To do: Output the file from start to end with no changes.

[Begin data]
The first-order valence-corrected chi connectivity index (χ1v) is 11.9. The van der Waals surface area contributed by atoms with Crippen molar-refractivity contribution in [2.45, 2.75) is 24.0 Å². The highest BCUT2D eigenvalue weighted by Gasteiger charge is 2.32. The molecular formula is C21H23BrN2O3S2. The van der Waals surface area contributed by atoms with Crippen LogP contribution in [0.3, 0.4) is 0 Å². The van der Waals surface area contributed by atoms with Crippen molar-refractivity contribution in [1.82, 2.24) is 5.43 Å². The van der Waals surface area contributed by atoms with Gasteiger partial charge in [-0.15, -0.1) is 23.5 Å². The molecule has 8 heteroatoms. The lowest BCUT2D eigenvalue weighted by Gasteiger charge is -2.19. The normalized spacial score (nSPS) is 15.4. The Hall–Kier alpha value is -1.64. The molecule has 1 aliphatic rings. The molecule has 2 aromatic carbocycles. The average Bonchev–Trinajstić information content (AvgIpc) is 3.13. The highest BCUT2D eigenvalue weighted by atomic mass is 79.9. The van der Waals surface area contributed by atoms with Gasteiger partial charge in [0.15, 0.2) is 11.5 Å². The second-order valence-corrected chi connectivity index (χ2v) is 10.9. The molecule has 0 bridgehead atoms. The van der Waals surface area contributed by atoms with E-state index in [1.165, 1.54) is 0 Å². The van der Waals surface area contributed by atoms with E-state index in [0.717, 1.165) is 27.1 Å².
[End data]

The first-order valence-corrected chi connectivity index (χ1v) is 11.9. The van der Waals surface area contributed by atoms with Crippen molar-refractivity contribution in [2.45, 2.75) is 24.0 Å². The highest BCUT2D eigenvalue weighted by Gasteiger charge is 2.32. The molecular formula is C21H23BrN2O3S2. The van der Waals surface area contributed by atoms with Crippen LogP contribution in [0.3, 0.4) is 0 Å². The van der Waals surface area contributed by atoms with Crippen molar-refractivity contribution in [1.82, 2.24) is 5.43 Å². The van der Waals surface area contributed by atoms with Gasteiger partial charge in [-0.15, -0.1) is 23.5 Å². The molecule has 8 heteroatoms. The lowest BCUT2D eigenvalue weighted by Gasteiger charge is -2.19. The normalized spacial score (nSPS) is 15.4. The Hall–Kier alpha value is -1.64. The molecule has 1 aliphatic rings. The molecule has 2 aromatic carbocycles. The average Bonchev–Trinajstić information content (AvgIpc) is 3.13. The highest BCUT2D eigenvalue weighted by atomic mass is 79.9. The van der Waals surface area contributed by atoms with Gasteiger partial charge in [0.15, 0.2) is 11.5 Å². The second-order valence-corrected chi connectivity index (χ2v) is 10.9. The molecule has 0 bridgehead atoms. The van der Waals surface area contributed by atoms with E-state index in [1.165, 1.54) is 0 Å². The van der Waals surface area contributed by atoms with E-state index in [0.717, 1.165) is 27.1 Å².